The national banks of New York pooled their cash and collateral into a common fund, and placed this in the hands of a trust committee at the New York Clearing House, which had been founded on October 4th, 1853. The New York Clearing House then issued loan certificates that were receivable at the Clearing-house against this collateral. These certificates were absorbed like cash and could be used to pay off debit balances. Ten million dollars’ worth of these certificates was issued at first, but the sum subsequently doubled. This Clearing-house paper served its purpose admirably.
By October 3rd, 1873 confidence had been returned and $1,000,000 of these certificates was called in to be canceled. The next day, another $1,500,000 more of these certificates were recalled. In the end, not much of this issue was outstanding very long. The Clearing-house scheme was successfully applied also in Boston, Philadelphia, Pittsburgh and other cities, but not in Chicago.
The Clearing House Scrip was used for most panics and tends to be rare for they were normally traded in. As panics persisted, the scrip would be issued in smaller denominations as was the case from the Panic of 1907 and the Great Depression. This provided the backdrop for the idea of the Federal Reserve later in 1913. However, more than 200 cities followed suit during the Great Depression issuing their own scrip for local money when it was scarce due to hoarding.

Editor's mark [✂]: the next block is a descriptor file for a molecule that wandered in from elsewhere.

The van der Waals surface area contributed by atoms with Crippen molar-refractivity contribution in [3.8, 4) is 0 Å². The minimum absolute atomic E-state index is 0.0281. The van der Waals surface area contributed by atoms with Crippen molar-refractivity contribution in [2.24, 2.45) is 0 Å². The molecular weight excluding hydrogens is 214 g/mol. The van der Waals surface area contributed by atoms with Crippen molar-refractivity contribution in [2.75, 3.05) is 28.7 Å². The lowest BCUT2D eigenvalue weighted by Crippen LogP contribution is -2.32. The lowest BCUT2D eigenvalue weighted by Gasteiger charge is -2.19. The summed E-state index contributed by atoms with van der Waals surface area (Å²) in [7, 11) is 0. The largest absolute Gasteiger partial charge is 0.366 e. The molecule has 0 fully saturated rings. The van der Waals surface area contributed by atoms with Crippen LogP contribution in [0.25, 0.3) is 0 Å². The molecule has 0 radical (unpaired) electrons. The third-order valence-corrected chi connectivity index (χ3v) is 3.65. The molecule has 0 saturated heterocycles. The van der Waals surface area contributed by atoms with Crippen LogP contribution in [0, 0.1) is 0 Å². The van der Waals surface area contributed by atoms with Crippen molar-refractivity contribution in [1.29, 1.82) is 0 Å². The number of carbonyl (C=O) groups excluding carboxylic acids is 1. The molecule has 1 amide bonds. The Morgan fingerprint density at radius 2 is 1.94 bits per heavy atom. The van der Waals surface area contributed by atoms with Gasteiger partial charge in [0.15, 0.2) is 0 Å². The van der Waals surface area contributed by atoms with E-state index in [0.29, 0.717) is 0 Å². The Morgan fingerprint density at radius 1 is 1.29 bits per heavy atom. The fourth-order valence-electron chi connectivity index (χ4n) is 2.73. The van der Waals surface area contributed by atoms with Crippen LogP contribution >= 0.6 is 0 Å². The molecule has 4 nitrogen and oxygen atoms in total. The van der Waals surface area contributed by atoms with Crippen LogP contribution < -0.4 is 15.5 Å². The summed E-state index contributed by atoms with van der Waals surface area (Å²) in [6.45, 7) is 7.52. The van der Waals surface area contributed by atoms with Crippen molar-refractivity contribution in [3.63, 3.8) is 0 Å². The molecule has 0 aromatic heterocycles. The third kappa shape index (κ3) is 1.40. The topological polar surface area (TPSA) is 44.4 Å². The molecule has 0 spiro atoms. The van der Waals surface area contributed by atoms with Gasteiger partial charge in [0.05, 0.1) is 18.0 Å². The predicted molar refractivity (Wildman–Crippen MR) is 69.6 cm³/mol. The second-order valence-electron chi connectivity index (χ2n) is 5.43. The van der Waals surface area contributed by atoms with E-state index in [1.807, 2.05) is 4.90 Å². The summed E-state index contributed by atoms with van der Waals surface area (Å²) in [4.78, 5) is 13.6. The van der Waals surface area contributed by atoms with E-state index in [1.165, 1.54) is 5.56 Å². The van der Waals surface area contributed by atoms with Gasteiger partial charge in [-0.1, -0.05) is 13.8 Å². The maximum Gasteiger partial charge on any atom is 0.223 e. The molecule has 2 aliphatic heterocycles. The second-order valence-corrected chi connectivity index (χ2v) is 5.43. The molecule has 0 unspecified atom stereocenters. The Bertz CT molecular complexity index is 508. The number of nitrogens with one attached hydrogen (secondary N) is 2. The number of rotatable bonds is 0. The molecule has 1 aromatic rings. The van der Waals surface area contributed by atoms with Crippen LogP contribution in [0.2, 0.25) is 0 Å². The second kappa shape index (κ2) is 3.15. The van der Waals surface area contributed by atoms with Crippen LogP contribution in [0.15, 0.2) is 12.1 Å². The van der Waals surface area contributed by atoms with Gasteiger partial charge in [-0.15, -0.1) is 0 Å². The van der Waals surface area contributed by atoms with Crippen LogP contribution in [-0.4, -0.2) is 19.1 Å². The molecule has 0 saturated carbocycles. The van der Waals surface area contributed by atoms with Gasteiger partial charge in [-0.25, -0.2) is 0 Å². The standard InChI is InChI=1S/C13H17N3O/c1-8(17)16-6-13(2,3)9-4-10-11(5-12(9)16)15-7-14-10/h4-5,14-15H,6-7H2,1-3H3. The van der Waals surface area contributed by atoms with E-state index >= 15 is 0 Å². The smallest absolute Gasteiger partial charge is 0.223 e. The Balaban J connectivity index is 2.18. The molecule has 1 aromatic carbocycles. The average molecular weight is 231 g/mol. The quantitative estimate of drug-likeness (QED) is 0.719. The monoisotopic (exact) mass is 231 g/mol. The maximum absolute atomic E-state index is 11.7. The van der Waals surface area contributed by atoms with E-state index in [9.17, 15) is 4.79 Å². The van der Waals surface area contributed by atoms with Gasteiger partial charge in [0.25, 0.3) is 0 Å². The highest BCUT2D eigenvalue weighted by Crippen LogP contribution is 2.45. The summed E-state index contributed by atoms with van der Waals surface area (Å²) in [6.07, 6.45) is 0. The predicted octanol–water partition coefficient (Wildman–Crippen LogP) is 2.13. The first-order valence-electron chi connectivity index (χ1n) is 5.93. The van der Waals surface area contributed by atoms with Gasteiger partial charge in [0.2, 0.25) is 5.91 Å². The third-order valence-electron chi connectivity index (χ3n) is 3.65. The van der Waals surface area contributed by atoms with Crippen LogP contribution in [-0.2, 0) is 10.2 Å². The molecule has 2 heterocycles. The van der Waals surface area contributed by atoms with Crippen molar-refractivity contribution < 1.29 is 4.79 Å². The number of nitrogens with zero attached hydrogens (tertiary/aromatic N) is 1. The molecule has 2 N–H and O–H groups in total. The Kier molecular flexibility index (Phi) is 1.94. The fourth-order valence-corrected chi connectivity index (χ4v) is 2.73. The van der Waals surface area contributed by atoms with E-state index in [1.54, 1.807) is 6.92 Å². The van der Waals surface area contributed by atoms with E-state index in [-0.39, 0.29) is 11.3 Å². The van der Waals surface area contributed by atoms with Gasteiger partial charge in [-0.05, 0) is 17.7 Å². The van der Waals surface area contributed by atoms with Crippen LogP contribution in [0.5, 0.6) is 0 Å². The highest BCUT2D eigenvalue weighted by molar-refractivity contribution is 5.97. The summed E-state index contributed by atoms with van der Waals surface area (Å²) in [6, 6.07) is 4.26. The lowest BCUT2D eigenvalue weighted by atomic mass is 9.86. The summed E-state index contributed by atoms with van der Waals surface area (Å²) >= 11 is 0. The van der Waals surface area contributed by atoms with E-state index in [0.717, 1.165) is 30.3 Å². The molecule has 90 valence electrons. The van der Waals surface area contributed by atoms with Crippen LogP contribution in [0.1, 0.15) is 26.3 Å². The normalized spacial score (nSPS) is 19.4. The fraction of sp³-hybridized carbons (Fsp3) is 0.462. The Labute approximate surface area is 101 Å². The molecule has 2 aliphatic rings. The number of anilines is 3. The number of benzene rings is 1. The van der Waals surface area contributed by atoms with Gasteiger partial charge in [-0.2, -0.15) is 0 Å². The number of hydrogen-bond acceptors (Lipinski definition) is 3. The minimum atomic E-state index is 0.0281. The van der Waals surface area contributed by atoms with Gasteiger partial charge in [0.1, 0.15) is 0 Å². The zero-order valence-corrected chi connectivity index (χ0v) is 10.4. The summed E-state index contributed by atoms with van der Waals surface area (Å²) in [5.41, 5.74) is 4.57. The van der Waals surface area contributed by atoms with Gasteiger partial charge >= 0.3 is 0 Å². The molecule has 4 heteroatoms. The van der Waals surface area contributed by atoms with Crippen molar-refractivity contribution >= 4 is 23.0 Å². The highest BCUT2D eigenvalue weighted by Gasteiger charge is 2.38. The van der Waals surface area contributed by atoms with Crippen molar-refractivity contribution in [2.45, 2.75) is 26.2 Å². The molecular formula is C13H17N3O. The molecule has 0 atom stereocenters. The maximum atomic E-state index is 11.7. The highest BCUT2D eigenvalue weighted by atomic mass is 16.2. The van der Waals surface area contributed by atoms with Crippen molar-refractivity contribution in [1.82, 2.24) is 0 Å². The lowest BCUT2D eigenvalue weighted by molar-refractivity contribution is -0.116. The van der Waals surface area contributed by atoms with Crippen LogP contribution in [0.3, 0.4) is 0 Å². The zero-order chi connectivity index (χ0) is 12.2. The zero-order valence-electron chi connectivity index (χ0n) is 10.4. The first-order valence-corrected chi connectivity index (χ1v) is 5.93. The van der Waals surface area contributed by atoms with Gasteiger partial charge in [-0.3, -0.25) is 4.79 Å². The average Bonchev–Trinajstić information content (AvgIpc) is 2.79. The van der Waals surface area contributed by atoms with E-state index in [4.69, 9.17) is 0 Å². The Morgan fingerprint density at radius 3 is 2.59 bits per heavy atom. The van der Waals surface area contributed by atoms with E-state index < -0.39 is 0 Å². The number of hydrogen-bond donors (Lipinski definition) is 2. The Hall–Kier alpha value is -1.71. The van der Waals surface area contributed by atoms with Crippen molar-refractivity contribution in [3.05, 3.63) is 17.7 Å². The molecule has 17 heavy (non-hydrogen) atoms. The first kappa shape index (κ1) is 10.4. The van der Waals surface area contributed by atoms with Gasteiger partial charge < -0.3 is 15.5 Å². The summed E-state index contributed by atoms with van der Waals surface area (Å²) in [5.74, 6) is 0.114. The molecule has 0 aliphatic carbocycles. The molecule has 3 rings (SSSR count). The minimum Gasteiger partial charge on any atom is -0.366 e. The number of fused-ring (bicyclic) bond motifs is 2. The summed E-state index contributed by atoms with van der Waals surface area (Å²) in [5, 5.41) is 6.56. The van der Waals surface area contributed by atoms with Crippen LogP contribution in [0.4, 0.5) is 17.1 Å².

As with every panic, banks push creditors to repay loans and depositors fearing banks withdraw their deposits. This cycle results in falling asset values in real estate to equities when credit contracts. Even United States bonds went down from five to ten per cent. As consumers hoard cash and spend less, then factories begin to layoff workers. In this case, the Panic of 1873 produced a long depression which lasted into 1875 with little upside-bounce.